Friday, December 11, 2009

Marjorie Deiter Keyishian: Sweets

In spring his mother strapped a store of candy
to the donkey’s back. They walked the hills.
Those stone roads took them to village after
village of Turkish young, shouting for barley
sugar. Louder than a cornering wind,
those children surrounded their fathers. How
they implored, mouths wet already with sweet
toffee they wanted so loud valleys ring.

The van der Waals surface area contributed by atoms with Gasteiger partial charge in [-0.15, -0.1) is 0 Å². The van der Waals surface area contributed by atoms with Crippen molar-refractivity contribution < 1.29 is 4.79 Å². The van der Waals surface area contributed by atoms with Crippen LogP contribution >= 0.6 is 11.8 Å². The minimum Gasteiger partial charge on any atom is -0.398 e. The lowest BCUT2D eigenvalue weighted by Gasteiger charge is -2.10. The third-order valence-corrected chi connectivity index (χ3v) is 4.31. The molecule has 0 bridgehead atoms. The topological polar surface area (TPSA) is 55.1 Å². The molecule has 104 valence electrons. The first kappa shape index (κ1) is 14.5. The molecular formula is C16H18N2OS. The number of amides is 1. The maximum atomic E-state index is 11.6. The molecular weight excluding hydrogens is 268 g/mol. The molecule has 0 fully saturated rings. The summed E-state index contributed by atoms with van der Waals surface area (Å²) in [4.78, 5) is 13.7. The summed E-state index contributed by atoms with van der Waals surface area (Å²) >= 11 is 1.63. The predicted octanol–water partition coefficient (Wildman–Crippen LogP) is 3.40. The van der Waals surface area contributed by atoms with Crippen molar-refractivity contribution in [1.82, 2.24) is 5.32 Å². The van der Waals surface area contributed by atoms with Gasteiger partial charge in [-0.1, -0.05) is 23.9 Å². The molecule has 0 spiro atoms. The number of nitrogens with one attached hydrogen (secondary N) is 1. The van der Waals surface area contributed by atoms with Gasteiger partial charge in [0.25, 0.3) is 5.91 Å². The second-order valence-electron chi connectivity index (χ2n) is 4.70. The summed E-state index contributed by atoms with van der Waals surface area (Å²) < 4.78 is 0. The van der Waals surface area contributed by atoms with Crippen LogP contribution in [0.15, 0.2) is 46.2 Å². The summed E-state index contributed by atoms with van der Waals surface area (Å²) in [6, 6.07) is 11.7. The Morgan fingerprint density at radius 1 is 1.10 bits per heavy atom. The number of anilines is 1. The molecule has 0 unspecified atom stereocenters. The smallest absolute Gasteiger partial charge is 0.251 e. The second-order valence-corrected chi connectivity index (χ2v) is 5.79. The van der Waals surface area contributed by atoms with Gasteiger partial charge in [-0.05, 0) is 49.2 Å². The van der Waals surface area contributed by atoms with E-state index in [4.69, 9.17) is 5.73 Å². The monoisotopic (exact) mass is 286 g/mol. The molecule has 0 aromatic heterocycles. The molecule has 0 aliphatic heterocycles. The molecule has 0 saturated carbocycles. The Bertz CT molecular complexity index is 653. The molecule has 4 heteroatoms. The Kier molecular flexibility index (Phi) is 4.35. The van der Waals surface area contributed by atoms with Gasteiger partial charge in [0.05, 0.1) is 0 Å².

Even now; the wind wants sugar candy.

That young boy who scaled (leading the beast or
following after) those lava hills knew
climbing was easy. What the others—
the children of that village never knew—
was that he did not eat candy. That sweet
taste, he bartered away so his people
ate bulghar and rice all the cold winter long.

His dying father refused fresh yogurt,
told him: “You live to feed others! Eat this.”

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